” We all…need…to keep the clean sea breeze of the centuries blowing through our minds, and this can be done only by reading the old books.” - C. S. Lewis
On the Incarnation, by Athanasius, with Preface by C. S. Lewis
By any standard, this is a classic of Christian theology. Composed by St. Athanasius in the fourth century, it expounds with simplicity the theological vision defended at the councils of Nicaea and Constantinople. . . one of the few “must read” books. . .
A Practical View of Christianity, by William Wilberforce
Wilberforce’s classic work, A Practical View of Christianity, is concerned with convincing those who call themselves Christians to pursue “the real nature and principles of the religion which they profess.” Christianity is not a mere morality, to be held in private. Christianity is revelation from God, bringing new rights and correspondent duties. It is an entire way of life that requires diligence and study and that should affect every aspect of the Christian’s public and private life.
This addition to the Hendrickson Christian Classics series has been completely retypeset. An index, explanatory notes, scripture references, translations of Latin phrases, bibliographic information, and other helps ensure that this work will be as valuable to today’s reader as it was to those readers who made A Practical View of Christianity a bestseller for fifty years.
The Cost of Discipleship, by Dietrich Bonhoeffer
“When Christ calls a man, he bids him come and die.” With these words, in The Cost of Discipleship, Dietrich Bonhoeffer gave powerful voice to the millions of Christians who believe personal sacrifice is an essential component of faith. Bonhoeffer, a German Lutheran pastor and theologian, was an exemplar of sacrificial faith: he opposed the Nazis from the first and was eventually imprisoned in Buchenwald and hung by the Gestapo in 1945. The Cost of Discipleship, first published in German in 1937, was Bonhoeffer’s answer to the questions, “What did Jesus mean to say to us? What is his will for us to-day?” Bonhoeffer’s answers are rooted in Lutheran grace and derived from Christian scripture (almost a third of the book consists of an extended meditation on the Sermon on the Mount). The book builds to a stunning conclusion: its closing chapter, “The Image of Christ,” describes the believer’s spiritual life as participation in Christ’s incarnation, with a rare and epigrammatic confidence: “Through fellowship and communion with the incarnate Lord,” Bonhoeffer writes, “we recover our true humanity, and at the same time we are delivered from that individualism which is the consequence of sin, and retrieve our solidarity with the whole human race.”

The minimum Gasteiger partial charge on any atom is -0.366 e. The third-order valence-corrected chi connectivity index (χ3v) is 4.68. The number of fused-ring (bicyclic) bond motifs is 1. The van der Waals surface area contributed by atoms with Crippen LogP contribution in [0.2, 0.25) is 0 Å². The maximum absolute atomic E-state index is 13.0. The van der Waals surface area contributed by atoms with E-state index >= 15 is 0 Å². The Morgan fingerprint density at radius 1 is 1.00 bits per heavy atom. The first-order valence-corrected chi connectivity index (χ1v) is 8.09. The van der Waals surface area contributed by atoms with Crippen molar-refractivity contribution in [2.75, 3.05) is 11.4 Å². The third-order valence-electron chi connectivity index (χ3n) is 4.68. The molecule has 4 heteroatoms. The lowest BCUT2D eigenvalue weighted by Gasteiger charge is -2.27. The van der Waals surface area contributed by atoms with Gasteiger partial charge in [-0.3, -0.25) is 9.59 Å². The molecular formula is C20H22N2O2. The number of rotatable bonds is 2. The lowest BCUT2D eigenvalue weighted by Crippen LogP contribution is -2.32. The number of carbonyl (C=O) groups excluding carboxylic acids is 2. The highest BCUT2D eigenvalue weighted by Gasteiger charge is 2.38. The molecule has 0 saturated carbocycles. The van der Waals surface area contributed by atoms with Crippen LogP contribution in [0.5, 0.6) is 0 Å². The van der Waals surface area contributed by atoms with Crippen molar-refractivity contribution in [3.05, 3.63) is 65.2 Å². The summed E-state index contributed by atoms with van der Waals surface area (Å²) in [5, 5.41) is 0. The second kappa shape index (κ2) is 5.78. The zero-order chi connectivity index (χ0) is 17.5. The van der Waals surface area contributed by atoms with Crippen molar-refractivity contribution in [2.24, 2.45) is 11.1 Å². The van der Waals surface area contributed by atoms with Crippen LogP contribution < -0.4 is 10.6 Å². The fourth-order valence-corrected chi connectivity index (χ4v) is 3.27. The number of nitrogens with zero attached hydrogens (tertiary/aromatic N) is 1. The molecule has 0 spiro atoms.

The Confessions of St. Augustine
Augustine’s Confessions is arguably the first, and unequivocally the most influential, religious autobiography in the Christian tradition. Augustine (who was a hard-core hedonist before his sudden conversion) writes about faith with the reckless abandon of a lover; his descriptions of friendship are so beautiful they’ll bring tears to your eyes; and his tributes to his mother, Monica, cast eternally fresh light on the unofficial authority of women in the early Church. – Michael Joseph Gross
Audio Book, unabridged:
Pensees and Other Writings, by Blaise Pascal
For much of his life, Pascal (1623-62) worked on a magnum opus which was never published in the form the philosopher intended. Instead, Pascal left a mass of fragments, some of them meant as notes for the Apologie. These became known as the Pensees, and they occupy a crucial place in Western philosophy and religious writing. This translation is the only one based on the Pensees as Pascal left them. It includes the principal dossiers classified by Pascal, as well as the essential portion of his important Writings on Grace.